By MAGGIE ASTOR NOV. 7, 2017 / PHOTO Al Drago For the NYTimes
She campaigned on everyday issues, like reducing traffic on a congested state highway. But her victory on Tuesday was a social breakthrough that brought seasoned advocates to tears.
In a local election in Northern Virginia, Danica Roem, 33, defeated a Republican who had served in the state’s House of Delegates for a quarter of a century — and, in doing so, Ms. Roem became the first transgender person to be elected to the Virginia legislature.
Only one other openly transgender person has been elected to a state legislature anywhere in the United States: Stacie Laughton, a Democrat who won a seat in the New Hampshire House in 2012 but never took office because of an outcry over her failure to disclose a felony conviction. Another, Althea Garrison, elected to the Massachusetts House in 1992, came out as transgender during her term in office but lost every campaign she ran after coming out.
Ms. Roem and her campaign manager, Ethan Damon, did not respond to an email requesting comment Tuesday evening. But in a recent interview with Mother Jones, Ms. Roem emphasized that her campaign was about policy, not just her identity.
“Transgender people have really good public policy ideas that span the gamut of transportation policy to health care policy to education policy, and yes, to civil rights as well,” she said. “We shouldn’t just be pigeonholed into the idea that we’re just going to be fighting about bathrooms.”
Ms. Roem will be just one state lawmaker out of more than 7,000 nationwide, but her victory resonated far beyond her legislative influence. Gay and lesbian Americans have made major strides in terms of both social acceptance and political representation, but transgender Americans are still struggling for both. There are seven openly gay members of Congress — six in the House and one in the Senate — but no openly transgender members. Many antidiscrimination laws protect people on the basis of sexual orientation but not gender identity, and killings of transgender people are on the rise.
But in January, Sarah McBride, a spokeswoman for the Human Rights Campaign, tweeted, “a trans woman will walk into the capitol built by Jefferson to take her seat in the Virginia legislature.”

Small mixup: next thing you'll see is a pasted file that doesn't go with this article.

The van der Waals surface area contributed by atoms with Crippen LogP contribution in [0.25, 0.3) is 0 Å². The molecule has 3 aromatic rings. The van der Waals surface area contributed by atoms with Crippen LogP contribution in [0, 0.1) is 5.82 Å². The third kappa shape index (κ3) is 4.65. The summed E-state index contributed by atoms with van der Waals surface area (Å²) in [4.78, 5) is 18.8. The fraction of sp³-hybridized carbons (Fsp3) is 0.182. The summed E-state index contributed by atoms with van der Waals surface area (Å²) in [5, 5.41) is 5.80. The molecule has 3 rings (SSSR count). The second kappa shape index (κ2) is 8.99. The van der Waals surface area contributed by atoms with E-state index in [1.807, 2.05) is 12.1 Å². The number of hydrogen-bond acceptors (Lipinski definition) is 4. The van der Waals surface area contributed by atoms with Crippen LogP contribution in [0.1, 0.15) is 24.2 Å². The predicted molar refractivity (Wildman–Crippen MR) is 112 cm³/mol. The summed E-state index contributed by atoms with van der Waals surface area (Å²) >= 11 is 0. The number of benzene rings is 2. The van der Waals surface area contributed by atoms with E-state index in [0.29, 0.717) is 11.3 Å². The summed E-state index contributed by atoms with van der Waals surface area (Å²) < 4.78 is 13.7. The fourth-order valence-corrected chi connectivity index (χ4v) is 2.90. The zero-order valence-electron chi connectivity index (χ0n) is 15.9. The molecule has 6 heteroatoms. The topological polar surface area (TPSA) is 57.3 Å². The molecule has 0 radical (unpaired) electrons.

In an email on Tuesday night, Ms. McBride, herself a transgender woman, wrote: “It’s difficult to encapsulate just how powerful it is to see this particular glass ceiling shattered. Reading the history books growing up, it became clear to me that no one like me made it very far — at least no one who was out.”
“For trans youth across the country, Danica Roem’s election isn’t just a headline or even history,” she added. “It’s hope. Hope for a better tomorrow.”
Charles Clymer, a writer who identifies as genderqueer, tweeted that Ms. Roem had “inspired a generation of trans kids to believe.”
I was crying last year around this time for a very different reason. Feels pretty damn good to shed plenty of happy tears. Well done, @pwcdanica. Thank you for stepping up and having the courage to lead. You just inspired a generation of trans kids to believe. #ElectionDay
The symbolism of Ms. Roem’s victory was amplified by the fact that the man she defeated — Bob Marshall, a Republican running for his 14th term — is an outspoken opponent of transgender rights. He introduced a bill this year that would have barred transgender students from using the bathrooms of their choice and required school officials to inform the parents of any student who asked “to be recognized or treated as the opposite sex.” And during the campaign, he repeatedly used male pronounsto refer to Ms. Roem.
In a Facebook post after the race was called, Mr. Marshall thanked his supporters and wrote, “Though we all wish tonight would have turned out differently, I am deeply grateful for your support and effort over the years.” He did not mention Ms. Roem.
Ms. McBride predicted that more openly transgender candidates would run for office now that Ms. Roem has paved the way.
“And if they’re greeted by skeptical party leaders or operatives,” she said, “they can point to Roem’s victory as proof that trans candidates can win, that their candidacies can generate excitement, and that voters will judge trans candidates on their merits, not their identities.”